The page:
Good Times

Album: Ain't That Good News (1964)
Charted: 11

Songfacts®:

  • This was one of the last songs Cooke wrote and recorded before he was killed on December 11, 1964. One of Cooke's lighter songs, it's about enjoying oneself at a party. It's an example of one of Cooke's songs that was accessible to white audiences, who he appealed to while retaining an R&B base.
  • The Rolling Stones recorded this in 1965 on their album Out Of Our Heads. Ian Stewart played marimbas on their version. >>
    Suggestion credit:
    Bertrand - Paris, France, for all above
  • Journey recorded this song with the Tower of Power horn section and backing vocals by Annie Sampson and Jo Baker of the band Stoneground. Sam Cooke's vocal style was a big influence on Journey lead singer Steve Perry, and in 1978 the band performed the song on the King Biscuit Flower Hour radio show.
  • There are two different mixes. The album version has a more laid-back and stripped-down feel with Cooke overdubbing his own backing vocals. The single version has an extra guitar line as well as handclaps and backing vocals from the Soul Stirrers, the gospel group that gave Sam Cooke his start. As of 2016, all CD releases have used the album version. >>
    Suggestion credit:
    David - AZ

Comments: 2

  • Barry from Sauquoit, NyOn this day in 1964 {July 12th} "Good Times" by Sam Cooke peaked at #11 on Billboard's Top 100 chart, thus just missing making the Top 10...
    "Good Times" was the third of three consecutive records by Sam Cooke to peak at #11 and all three spent ten weeks each on the Top 100...
    The other two records that peaked at #11 were "Little Red Rooster" and "Good News"...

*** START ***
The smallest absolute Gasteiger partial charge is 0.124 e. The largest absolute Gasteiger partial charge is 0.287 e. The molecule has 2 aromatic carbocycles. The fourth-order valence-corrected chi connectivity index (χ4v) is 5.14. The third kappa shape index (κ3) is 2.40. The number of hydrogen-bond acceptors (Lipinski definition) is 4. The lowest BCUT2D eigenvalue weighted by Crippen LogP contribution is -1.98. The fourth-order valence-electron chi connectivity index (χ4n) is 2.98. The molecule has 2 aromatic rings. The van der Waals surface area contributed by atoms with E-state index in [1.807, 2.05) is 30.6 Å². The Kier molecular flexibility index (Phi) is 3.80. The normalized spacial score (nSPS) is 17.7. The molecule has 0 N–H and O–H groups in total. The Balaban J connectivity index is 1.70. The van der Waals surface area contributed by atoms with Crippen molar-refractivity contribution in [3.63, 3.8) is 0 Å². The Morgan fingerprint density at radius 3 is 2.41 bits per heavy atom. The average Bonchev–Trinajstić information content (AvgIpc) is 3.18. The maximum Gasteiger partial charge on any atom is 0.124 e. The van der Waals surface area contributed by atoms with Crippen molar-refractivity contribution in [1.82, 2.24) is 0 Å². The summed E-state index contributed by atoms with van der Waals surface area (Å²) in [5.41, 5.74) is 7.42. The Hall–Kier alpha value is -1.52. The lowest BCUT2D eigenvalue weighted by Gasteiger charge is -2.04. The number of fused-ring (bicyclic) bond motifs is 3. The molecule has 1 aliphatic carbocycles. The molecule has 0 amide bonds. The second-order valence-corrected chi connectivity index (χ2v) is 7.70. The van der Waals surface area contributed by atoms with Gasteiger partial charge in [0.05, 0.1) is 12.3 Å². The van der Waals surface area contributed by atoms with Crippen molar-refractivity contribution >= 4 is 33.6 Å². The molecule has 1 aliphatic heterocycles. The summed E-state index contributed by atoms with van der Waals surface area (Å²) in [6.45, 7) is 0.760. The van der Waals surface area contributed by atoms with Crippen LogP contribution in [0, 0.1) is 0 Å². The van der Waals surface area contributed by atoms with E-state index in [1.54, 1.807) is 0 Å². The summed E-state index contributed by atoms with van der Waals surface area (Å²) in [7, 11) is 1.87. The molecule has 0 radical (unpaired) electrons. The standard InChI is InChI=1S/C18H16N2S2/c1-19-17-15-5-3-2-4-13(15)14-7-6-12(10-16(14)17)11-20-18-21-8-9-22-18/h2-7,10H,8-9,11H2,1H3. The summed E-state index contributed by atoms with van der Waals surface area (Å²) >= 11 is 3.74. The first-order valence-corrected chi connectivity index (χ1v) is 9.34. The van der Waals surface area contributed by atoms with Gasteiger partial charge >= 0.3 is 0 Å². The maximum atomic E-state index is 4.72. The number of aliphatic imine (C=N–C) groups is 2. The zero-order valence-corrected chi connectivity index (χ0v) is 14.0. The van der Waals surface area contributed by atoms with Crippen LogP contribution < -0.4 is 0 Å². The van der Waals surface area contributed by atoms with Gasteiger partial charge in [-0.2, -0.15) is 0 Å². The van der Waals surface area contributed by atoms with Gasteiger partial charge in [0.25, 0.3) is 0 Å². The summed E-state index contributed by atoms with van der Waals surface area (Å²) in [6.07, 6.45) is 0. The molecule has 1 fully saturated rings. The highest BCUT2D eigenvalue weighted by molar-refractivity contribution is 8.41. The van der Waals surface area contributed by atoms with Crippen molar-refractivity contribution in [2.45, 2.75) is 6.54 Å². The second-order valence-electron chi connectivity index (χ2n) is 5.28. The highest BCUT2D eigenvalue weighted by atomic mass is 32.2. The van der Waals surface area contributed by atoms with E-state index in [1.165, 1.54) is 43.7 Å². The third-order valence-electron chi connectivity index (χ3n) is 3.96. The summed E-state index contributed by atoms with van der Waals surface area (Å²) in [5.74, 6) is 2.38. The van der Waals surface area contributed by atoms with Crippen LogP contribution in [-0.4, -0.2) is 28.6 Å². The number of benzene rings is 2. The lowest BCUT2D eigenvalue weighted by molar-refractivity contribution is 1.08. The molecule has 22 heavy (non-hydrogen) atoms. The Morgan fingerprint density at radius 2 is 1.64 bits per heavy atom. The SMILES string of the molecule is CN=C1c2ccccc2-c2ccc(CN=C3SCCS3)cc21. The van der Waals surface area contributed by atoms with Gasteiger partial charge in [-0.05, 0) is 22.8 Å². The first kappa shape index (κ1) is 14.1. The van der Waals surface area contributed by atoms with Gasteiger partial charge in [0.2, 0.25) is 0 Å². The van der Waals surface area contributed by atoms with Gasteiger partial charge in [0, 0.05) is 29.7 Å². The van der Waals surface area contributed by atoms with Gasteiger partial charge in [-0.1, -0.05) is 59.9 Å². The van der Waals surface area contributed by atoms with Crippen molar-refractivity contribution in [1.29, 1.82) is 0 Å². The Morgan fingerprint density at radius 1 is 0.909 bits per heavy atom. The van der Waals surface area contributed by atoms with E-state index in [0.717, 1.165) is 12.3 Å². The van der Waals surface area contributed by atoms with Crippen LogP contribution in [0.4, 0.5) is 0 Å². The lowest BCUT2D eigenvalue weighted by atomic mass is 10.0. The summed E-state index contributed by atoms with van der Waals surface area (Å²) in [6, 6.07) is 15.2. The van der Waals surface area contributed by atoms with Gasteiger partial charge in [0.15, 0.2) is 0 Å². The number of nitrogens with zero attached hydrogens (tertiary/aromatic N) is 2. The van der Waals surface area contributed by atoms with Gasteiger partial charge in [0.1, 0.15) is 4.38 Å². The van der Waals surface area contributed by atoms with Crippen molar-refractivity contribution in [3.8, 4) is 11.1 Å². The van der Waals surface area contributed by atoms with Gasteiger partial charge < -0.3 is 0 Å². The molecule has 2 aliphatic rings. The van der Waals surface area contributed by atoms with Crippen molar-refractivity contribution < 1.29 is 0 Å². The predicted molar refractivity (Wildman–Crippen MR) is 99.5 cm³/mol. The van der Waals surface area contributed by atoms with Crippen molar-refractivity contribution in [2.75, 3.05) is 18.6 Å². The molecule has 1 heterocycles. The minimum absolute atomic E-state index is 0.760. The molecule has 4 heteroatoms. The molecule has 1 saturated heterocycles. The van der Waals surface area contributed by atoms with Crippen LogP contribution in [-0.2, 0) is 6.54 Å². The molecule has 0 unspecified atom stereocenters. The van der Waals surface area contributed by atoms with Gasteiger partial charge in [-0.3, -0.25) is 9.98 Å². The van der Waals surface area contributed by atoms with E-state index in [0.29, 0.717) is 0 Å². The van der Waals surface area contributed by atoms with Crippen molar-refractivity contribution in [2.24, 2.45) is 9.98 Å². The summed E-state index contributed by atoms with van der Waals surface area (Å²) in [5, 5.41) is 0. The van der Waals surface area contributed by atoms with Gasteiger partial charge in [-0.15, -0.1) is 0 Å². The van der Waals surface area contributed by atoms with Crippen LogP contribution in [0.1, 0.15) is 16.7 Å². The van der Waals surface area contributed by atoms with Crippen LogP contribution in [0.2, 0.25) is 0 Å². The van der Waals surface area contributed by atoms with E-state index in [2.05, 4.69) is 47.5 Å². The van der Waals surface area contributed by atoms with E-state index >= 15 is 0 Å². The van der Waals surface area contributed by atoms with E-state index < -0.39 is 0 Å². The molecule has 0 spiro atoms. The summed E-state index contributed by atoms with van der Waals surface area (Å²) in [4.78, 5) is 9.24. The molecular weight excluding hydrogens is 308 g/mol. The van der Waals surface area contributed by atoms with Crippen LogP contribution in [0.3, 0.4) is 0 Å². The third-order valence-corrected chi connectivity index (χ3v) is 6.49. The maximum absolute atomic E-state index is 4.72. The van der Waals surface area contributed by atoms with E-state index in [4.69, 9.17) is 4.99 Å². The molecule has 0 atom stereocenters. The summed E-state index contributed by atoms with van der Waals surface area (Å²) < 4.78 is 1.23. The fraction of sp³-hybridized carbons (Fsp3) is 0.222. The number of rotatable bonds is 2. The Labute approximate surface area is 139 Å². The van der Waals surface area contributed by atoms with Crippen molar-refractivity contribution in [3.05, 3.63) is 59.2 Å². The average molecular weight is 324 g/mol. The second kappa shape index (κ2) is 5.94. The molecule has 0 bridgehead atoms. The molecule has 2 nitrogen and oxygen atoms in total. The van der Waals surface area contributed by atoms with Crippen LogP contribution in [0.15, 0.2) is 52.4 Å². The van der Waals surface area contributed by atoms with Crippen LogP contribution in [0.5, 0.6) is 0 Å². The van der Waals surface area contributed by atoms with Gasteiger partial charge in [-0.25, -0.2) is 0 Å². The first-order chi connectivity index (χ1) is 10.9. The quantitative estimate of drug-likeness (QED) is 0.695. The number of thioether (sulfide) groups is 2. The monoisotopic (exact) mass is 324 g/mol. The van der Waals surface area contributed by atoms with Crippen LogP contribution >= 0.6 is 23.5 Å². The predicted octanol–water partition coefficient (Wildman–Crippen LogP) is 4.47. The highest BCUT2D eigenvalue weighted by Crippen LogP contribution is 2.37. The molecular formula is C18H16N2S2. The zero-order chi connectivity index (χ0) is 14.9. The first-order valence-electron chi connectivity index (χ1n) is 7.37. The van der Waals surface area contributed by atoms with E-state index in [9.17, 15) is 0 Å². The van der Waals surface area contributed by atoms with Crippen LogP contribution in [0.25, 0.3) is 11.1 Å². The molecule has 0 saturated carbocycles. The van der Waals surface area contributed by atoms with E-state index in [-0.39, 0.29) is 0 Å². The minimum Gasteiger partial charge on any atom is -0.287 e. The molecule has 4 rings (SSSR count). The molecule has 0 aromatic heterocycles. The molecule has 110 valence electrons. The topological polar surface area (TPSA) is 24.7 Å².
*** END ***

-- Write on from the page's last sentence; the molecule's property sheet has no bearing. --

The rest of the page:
Between 1957 and 1966 the Clarksdale, Mississippi native had forty-three records on the Top 100 chart, five made the Top 10 with one reaching #1*, "You Send Me", for three weeks in 1957...
    Sadly, Samuel Cooke passed away at the young age of 33 on December 11th, 1964...
    May he R.I.P.
    * He just missed having a second #1 record when "Chain Gang" peaked at #2 {for 2 weeks} in 1960; the two records that kept it out of the top spot were "My Heart Has A Mind of Its Own" by Connie Francis and "Mr. Custer" by Larry Verne...
    And from the 'For What It's Worth' department, the ten records that kept "Good Times" out of the Top 10 were:
    #1. "Rag Doll" by the Four Seasons
    #2. "Memphis" by Johnny Rivers
    #3. "I Get Around" by the Beach Boys
    #4. "Can't You See That She's Mine" by the Dave Clark Five
    #5. "The Girl From Ipanema" by Stan Getz and Astrud Gilberto
    #6. "The Little Old Lady (From Pasadena)" by Jan and Dean
    #7. "Don't Let The Sun Catch You Crying" by Gerry and the Pacemakers
    #8. "Dang Me" by Roger Miller
    #9. "My Boy Lollipop" by Little Millie Small
    #10. "Keep On Pushing" by the Impressions
  • Barry from Sauquoit, NyThis record was the middle one of three straight records by Sam that peaked at #11, thus just missing making the Top Ten. In order they were 'Little Red Rooster, 'Good Times', and 'Good News'. Interestingly, all three also stayed in the Top 100 for ten weeks...
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